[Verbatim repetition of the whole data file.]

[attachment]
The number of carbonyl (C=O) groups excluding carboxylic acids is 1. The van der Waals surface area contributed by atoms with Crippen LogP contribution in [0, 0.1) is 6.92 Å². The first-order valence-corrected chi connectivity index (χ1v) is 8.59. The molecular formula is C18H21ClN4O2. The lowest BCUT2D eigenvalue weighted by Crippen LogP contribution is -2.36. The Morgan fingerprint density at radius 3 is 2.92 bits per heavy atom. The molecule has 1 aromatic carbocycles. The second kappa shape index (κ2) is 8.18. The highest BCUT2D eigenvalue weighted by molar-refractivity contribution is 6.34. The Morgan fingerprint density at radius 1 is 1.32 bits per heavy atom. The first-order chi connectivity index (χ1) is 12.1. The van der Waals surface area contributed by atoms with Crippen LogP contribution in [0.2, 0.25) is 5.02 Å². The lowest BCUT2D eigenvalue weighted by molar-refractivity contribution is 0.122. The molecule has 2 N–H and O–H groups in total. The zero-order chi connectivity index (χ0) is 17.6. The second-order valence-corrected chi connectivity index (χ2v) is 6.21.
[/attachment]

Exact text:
The number of carbonyl (C=O) groups excluding carboxylic acids is 1. The van der Waals surface area contributed by atoms with Crippen LogP contribution in [0, 0.1) is 6.92 Å². The first-order valence-corrected chi connectivity index (χ1v) is 8.59. The molecular formula is C18H21ClN4O2. The lowest BCUT2D eigenvalue weighted by Crippen LogP contribution is -2.36. The Morgan fingerprint density at radius 3 is 2.92 bits per heavy atom. The molecule has 1 aromatic carbocycles. The second kappa shape index (κ2) is 8.18. The highest BCUT2D eigenvalue weighted by molar-refractivity contribution is 6.34. The Morgan fingerprint density at radius 1 is 1.32 bits per heavy atom. The first-order chi connectivity index (χ1) is 12.1. The van der Waals surface area contributed by atoms with Crippen LogP contribution in [0.2, 0.25) is 5.02 Å². The lowest BCUT2D eigenvalue weighted by molar-refractivity contribution is 0.122. The molecule has 2 N–H and O–H groups in total. The zero-order chi connectivity index (χ0) is 17.6. The second-order valence-corrected chi connectivity index (χ2v) is 6.21.